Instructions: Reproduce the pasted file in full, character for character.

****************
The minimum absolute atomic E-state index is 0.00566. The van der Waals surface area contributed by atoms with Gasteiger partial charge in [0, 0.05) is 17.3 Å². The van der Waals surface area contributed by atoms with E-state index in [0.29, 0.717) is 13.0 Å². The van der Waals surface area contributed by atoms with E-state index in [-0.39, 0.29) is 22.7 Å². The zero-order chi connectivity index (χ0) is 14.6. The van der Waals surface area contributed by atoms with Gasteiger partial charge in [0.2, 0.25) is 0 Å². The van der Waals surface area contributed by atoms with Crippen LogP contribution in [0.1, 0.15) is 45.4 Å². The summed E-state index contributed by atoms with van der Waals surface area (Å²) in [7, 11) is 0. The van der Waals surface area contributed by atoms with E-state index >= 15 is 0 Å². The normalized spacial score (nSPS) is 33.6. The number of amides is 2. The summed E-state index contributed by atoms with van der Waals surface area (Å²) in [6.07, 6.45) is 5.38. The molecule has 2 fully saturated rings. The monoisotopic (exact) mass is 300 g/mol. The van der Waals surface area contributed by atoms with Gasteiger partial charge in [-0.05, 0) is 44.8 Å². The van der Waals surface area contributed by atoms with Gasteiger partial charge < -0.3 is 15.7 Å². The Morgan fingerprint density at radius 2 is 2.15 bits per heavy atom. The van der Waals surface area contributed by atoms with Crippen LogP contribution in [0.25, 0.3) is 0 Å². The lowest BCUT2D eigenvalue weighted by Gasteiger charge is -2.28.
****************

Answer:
The minimum absolute atomic E-state index is 0.00566. The van der Waals surface area contributed by atoms with Gasteiger partial charge in [0, 0.05) is 17.3 Å². The van der Waals surface area contributed by atoms with E-state index in [0.29, 0.717) is 13.0 Å². The van der Waals surface area contributed by atoms with E-state index in [-0.39, 0.29) is 22.7 Å². The zero-order chi connectivity index (χ0) is 14.6. The van der Waals surface area contributed by atoms with Gasteiger partial charge in [0.2, 0.25) is 0 Å². The van der Waals surface area contributed by atoms with Crippen LogP contribution in [0.1, 0.15) is 45.4 Å². The summed E-state index contributed by atoms with van der Waals surface area (Å²) in [7, 11) is 0. The van der Waals surface area contributed by atoms with E-state index >= 15 is 0 Å². The normalized spacial score (nSPS) is 33.6. The number of amides is 2. The summed E-state index contributed by atoms with van der Waals surface area (Å²) in [6.07, 6.45) is 5.38. The molecule has 2 fully saturated rings. The monoisotopic (exact) mass is 300 g/mol. The van der Waals surface area contributed by atoms with Gasteiger partial charge in [-0.05, 0) is 44.8 Å². The van der Waals surface area contributed by atoms with Gasteiger partial charge < -0.3 is 15.7 Å². The Morgan fingerprint density at radius 2 is 2.15 bits per heavy atom. The van der Waals surface area contributed by atoms with Crippen LogP contribution in [0.25, 0.3) is 0 Å². The lowest BCUT2D eigenvalue weighted by Gasteiger charge is -2.28.